>Metro Center Advertising – Front Groups

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On my way to the Capital Criterium last Sunday, I noticed a strange theme to the advertising in Metro Center Station.  All the ads seemed to have some sort of pro-big-business slant to them.  Here are the ads I saw:

I saw others, including a public service ad for mercury (it’s not as bad as you think!) as well as one that seemed to be implying that drunk driving laws weren’t all that important (fatigue causes more accidents!).  I knew something had to be up because all the ads were related, and I knew WMATA has a program to blanket purchase an entire station at once.  Who’s responsible for this?

These guys:

According to Sourcewatch, a non-partisan wiki run by the Center for Media and Democracy:

Berman & Co., a Washington, DC public affairs firm owned by lobbyist Rick Berman, represents the tobacco industry as well as hotels, beer distributors, taverns, and restaurant chains. Berman & Co. lobbies for companies such as Cracker Barrel, Hooters, International House of Pancakes, Olive Garden, Outback Steakhouse, Red Lobster, Steak & Ale, TGI Friday’s, Uno’s Restaurants, and Wendy’s. It also operates a network of several front groups, web sites, and think tanks that work to keep wages low for restaurants and to block legislation on food safety, secondhand cigarette smoke, and drunk driving.

I’ll try to swing by and get more photos of the ads because they are so varied and creative.

The second photo I posted sends you to a website, econ4u.org*, which has some useful information about consumer credit.  The site talks about FICO scores and understanding debt, as well as ways to fund college.  However, one part of the site seems a little out of place.  The site is pro-payday lending, citing that a $15 fee to borrow $100 for two weeks sure beats a late fee for a credit card or a bounced check fee (that’s almost 400% interest). 

It’s not what Berman advertises and lobbies for that gets to me.  Someone has to present the other side of the argument that mercury is bad for you.  It’s the front groups, the spin, the deception.  If you’re not trying to fool people, you wouldn’t have to try to hide who you are and what you’re doing. 

There was really only one ad being run at Metro Center.  It was for Berman and Company, and the message was, "Look what we can do for your business, if we can even make drunk driving seem ok".

*Econ4u.org is a project of the "Center for Economic and Entrepreneurial Literacy", which is a project of the "Employment Policy Institute", which is a front group run by Berman and Company.  Econ4u.org invites you to inquire with the State Division of Consumer Affairs in the Department of Agricultural and Consumer Services for a copy of the financial statement.  I intend to do just that.

All photos by Michael P of Infosnack.  Released under Creative Commons, attribution requested.

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About perkinsms

I'm an engineer and father interested in transit, parking and economics.
This entry was posted in ads, economics, politics, rights. Bookmark the permalink.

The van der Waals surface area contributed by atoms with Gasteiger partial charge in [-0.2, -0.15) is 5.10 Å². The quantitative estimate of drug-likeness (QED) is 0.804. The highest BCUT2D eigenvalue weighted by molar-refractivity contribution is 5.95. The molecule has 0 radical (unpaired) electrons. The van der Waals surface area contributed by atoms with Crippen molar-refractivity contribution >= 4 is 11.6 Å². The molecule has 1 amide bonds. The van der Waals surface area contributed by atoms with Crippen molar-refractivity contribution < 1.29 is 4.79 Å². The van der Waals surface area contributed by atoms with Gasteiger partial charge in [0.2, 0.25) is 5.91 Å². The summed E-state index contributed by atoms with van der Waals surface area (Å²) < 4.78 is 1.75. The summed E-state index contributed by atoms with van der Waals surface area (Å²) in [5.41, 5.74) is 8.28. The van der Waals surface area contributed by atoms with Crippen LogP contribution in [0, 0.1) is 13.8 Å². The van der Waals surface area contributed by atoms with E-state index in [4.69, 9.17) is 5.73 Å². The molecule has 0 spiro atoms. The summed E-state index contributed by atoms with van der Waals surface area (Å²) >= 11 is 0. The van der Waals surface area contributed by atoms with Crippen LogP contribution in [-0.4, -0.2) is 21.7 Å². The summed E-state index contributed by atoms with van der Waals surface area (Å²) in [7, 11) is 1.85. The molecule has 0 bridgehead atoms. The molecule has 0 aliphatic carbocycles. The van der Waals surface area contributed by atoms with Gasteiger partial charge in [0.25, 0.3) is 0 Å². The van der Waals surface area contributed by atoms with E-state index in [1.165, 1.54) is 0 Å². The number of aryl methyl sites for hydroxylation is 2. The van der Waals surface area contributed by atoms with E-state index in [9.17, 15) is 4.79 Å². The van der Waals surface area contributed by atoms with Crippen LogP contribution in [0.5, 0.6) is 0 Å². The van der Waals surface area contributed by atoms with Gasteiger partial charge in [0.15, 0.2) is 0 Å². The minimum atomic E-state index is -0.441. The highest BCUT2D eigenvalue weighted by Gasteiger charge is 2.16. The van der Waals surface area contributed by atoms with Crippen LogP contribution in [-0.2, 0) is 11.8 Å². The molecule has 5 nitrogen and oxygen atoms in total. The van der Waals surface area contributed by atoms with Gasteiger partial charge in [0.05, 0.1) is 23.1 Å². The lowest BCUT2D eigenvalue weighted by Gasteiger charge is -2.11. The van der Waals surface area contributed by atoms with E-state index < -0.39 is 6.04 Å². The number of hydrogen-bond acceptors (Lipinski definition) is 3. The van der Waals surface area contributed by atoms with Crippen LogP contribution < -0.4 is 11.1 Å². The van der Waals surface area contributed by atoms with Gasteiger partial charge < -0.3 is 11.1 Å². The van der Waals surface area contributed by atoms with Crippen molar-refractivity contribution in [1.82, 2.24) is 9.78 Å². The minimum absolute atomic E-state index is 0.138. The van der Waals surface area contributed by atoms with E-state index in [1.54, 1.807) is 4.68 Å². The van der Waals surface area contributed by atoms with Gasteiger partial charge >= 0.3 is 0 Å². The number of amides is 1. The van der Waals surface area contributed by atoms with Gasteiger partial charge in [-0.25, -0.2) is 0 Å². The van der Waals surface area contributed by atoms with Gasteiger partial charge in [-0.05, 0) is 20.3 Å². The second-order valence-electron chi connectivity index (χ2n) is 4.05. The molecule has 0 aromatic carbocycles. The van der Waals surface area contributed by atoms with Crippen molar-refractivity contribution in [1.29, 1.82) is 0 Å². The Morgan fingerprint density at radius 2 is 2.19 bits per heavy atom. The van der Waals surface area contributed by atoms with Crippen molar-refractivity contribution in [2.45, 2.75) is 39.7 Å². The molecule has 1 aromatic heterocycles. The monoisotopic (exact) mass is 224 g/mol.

7 Responses to >Metro Center Advertising – Front Groups

  1. Matt' says:

    >I do believe I saw you take the picture of the frogs.I was passing through Metro Center on Monday while going from the doctor back to work.I thought, that’s either a blogger or a tourist. After all, I’m the only person I know of to have taken pictures of Metro ads.

  2. Michael says:

    >Wasn’t me. I took the pictures Sunday morning around 11:30am, and I decided that I didn’t need to go back. When I was taking the pictures, I just wanted the information so I could figure out what the deal was with all the ads.

  3. stormrunner says:

    >Today, 10/10/08, at Metro Center, there was a Station Domination ad campaign about a new computer game (I forget the name) about a post-nuclear-holocaust Washington, D.C. It features an image of a Mad Max wannabe with automatic weapon held high, walking in a sepia-toned world that is supposed to evoke Hiroshima-on-the-Potomac. It also has dark images of the hollowed-out US Capitol after an “exchange.”Listening to Amy Goodman this morning and her coverage of the Bush Administration signing a nuclear trade deal with India in violation of the Non Proliferation Treaty and a number of other international laws, this dark vision seemed both more plausible and also more offensive. Who is promoting this crap to our youth as a game? And why is WMATA accepting their ad account? Apparently the ad acceptance policy at WMATA has no oversight from people with any scruples. Isn’t this public space that should have a higher code of professional ethics and accountability for ad content and message?I must believe that the future is not set in stone, that it is what we make of it. And what we make of it depends in turn on what we think of it and believe about it, and those thoughts and beliefs are transmitted to our youth. Who at WMATA wants to transmit to our youth the belief that they literally have no future? And why? This is unacceptable — and unconscionable.

  4. Michael says:

    >I don’t know. That game looks like it is going to kick ass. It’s just a game, rated M for mature. Get over it.

  5. Michael says:

    >Oh, and the game is Fallout 3.

  6. Michael says:

    >The advertising for Fallout 3 clearly meets WMATA’s commercial advertising guidelines:http://wmata.com/about/parp_docs/Advertising_Guidelines.pdf

  7. Chief says:

    >Who funds the Center for Media and Democracy? To call them “non-partisan” seems like a stretch to me.

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